Pilots have a great expression: it’s better to be on the ground wishing you were flying than the other way around. That reminds me of a few other wish-I-haddas: plugged the car in last night, checked the air pressure in my spare tire, filled that windshield washer jug last time I stopped. You get the point. A bad situation can turn worse by lack of planning and foresight, as I learned in spades a few years ago.
I was travelling in a nasty snowstorm, eastbound on the 401 around Brockville. I wanted to get off the highway, but with near-zero visibility, I took the wrong exit and wound up a few miles west of Brockville on a lonely off-ramp that was totally drifted in with snow. My little VW Jetta diesel stopped dead in the deep snow and there I sat. I was only a few meters from the highway, but I could no longer see it, and presumably nobody on the highway could see me either.
My immediate concern wasn’t food or staying warm, but that I might get creamed by a snow plow or a big truck coming off the exit ramp. So today, my winter emergency kit includes an amber beacon I can place on the roof of the car.
I’m Canadian, eh? So I know all about winter. I also travel a lot, so I have good snow tires, I keep my fuel tank filled, and I’ve always carried a shovel, jumper cables, first aid kit, and an extra jacket in case of emergencies.
But the Brockville incident showed me how ill-prepared I was, really, for an emergency. I was totally alone, it was pitch black and minus 20, my cell phone was only half-charged (crummy reception anyway), I had no food in the car, and my water bottle was almost empty. And that jacket really wouldn’t help much if I was stranded for long.
After a few hopeless howls, I opened the hood to find the entire engine compartment packed solid with snow. It took a freezing, wet hour or so to clear it out, and luckily, the car started after a couple of tries – I think my air intake was blocked – and I got back on the 401 and made my way to Brockville where I hunkered down in a motel room for the night.
People who know me often chuckle when they see my winter emergency “kit” which takes up a sizable chunk of my vehicle’s cargo area. Some might think it’s a little over the top – amber beacon included – but I’m not taking any chances.
I’m on the road a lot in winter, with frequent trips in the Montreal-Ottawa-Toronto corridor, and I make regular pilgrimages back home to the Maritimes.
My trusty little wagon has nearly 350,000 kms on it, so I like to hedge my bets on getting to my destination warm and dry. If I ever have a Brockville-turned-worse experience, I like to think I could comfortably hold out for a few days at roadside.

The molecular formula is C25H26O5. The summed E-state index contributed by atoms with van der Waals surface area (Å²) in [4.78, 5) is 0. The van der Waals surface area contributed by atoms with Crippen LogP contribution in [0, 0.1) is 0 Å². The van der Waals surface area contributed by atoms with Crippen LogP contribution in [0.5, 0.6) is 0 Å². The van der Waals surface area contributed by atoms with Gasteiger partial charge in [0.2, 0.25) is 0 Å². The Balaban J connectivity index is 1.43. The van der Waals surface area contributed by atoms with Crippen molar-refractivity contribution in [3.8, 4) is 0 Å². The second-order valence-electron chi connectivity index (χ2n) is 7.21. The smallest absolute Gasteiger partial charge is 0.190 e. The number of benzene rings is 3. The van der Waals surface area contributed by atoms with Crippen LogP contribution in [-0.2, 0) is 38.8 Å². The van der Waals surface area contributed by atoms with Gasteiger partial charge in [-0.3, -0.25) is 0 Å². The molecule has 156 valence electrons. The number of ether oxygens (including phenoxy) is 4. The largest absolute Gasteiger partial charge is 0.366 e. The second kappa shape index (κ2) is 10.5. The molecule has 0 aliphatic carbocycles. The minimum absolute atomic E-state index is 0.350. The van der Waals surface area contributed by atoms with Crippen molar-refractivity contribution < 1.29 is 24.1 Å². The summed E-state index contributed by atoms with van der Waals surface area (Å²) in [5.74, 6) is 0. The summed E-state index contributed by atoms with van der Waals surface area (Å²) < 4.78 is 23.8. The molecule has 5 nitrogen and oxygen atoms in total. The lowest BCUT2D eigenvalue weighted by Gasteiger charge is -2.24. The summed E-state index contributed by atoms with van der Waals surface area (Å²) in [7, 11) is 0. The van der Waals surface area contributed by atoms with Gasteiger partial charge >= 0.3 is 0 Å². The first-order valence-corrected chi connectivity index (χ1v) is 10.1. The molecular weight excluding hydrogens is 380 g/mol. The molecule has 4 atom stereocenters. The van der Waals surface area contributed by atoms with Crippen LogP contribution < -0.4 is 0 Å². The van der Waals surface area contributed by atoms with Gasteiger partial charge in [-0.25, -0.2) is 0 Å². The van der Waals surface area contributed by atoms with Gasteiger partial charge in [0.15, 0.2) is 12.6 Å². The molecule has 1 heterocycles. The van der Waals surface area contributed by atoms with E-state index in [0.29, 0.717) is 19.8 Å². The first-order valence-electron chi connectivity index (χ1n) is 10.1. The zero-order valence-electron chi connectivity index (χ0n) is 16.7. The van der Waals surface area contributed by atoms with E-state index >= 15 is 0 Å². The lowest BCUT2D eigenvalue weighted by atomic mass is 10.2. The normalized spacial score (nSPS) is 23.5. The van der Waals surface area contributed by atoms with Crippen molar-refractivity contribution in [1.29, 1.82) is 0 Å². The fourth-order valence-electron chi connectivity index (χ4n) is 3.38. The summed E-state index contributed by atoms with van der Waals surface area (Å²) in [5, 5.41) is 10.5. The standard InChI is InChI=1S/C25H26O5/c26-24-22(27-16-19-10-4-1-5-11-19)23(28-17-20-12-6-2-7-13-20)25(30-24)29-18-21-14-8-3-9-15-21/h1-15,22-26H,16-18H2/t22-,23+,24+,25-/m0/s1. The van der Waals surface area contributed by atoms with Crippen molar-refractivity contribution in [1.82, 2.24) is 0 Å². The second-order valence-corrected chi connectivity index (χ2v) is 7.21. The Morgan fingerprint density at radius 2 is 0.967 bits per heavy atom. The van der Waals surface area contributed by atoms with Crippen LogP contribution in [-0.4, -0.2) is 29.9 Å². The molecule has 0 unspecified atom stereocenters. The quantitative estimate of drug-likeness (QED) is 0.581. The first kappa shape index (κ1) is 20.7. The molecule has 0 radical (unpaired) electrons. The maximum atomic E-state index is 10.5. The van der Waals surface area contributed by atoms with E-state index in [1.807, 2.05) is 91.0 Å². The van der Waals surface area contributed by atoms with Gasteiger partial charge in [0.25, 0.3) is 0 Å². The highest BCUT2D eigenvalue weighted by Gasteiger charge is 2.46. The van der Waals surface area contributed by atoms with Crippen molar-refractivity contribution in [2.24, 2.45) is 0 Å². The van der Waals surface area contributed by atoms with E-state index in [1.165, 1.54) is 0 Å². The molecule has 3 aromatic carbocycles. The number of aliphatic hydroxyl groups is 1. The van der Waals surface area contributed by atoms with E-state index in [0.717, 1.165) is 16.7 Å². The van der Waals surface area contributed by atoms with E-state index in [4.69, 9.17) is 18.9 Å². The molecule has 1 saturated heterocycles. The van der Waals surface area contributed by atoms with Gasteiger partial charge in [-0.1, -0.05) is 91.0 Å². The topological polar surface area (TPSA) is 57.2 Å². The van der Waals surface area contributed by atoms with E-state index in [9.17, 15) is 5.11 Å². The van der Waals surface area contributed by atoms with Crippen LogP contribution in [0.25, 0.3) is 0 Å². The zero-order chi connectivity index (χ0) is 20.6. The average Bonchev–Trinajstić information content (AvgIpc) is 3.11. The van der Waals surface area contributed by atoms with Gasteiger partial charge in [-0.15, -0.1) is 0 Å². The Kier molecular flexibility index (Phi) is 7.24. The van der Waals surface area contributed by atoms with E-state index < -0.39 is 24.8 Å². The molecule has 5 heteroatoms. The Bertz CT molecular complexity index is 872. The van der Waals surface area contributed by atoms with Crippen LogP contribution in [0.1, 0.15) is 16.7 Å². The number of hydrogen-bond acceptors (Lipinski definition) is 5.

When I started putting my kit together, I figured I could learn a lot from paying attention to how truckers prepare for emergencies. Who better to learn from? With those millions of miles and years of experience under their belts, and the potential for calamity around every turn, there’s nothing they’re not prepared for, right?
Not quite. While I learned a lot about road safety and preparedness from the pros, I discovered that many others are just as complacent and ill-prepared as I was.
Perhaps there’s a false sense of security that comes from travelling with a bed on board, and probably more food and water than most four wheelers would have in their cars, but getting stranded at roadside is equally dangerous for any driver who hasn’t provisioned their vehicle in advance.
And it can happen so easily. You can slide off the road in bad weather with little other traffic on the road. Fuel can gel up, leaving you without heat. A road closure coupled with impassable lanes can keep rescue vehicles off the road for days.
All this is especially true on remote sections of highway, but it can happen on busy, well-travelled roads as well. Think I-90 in Buffalo last November or Hwy. 402 near Sarnia a few years ago. Or just last month when an avalanche hazard closed Hwy. 1 near Revelstoke, B.C., leaving hundreds of truck drivers stranded for a couple of days. Some had enough food and water packed to sustain them for a while, but many more didn’t.
In addition to the obvious emergency gear I’ve always carried, what’s in my quirky kit?
I pack stuff like freeze-dried meals, canned heat, cooking/eating utensils, energy bars, tea bags, water, personal hygiene items, and duct tape; flashlights and batteries, candles, matches, emergency flares, blankets, pillow, sleeping bag, and tons of warm clothes.
I have a signal mirror, beacons, a whistle, orange emergency tape, an assortment of tools, lots of wires and chargers for my gadgets, and a power inverter. A few old paperback novels and a deck of cards in the kit will help me pass the time waiting for rescue.
There’s more, and I’ll be very happy if none of it ever gets used. But I’ll wager most of you have things on your check list that I’ve forgotten.
If you have, let me know, and I’ll add it. I’m always open to tips from the pros.
Joanne Ritchie is executive director of OBAC. Are you prepared for the big one? E-mail her at firstname.lastname@example.org or call toll free 888-794-9990.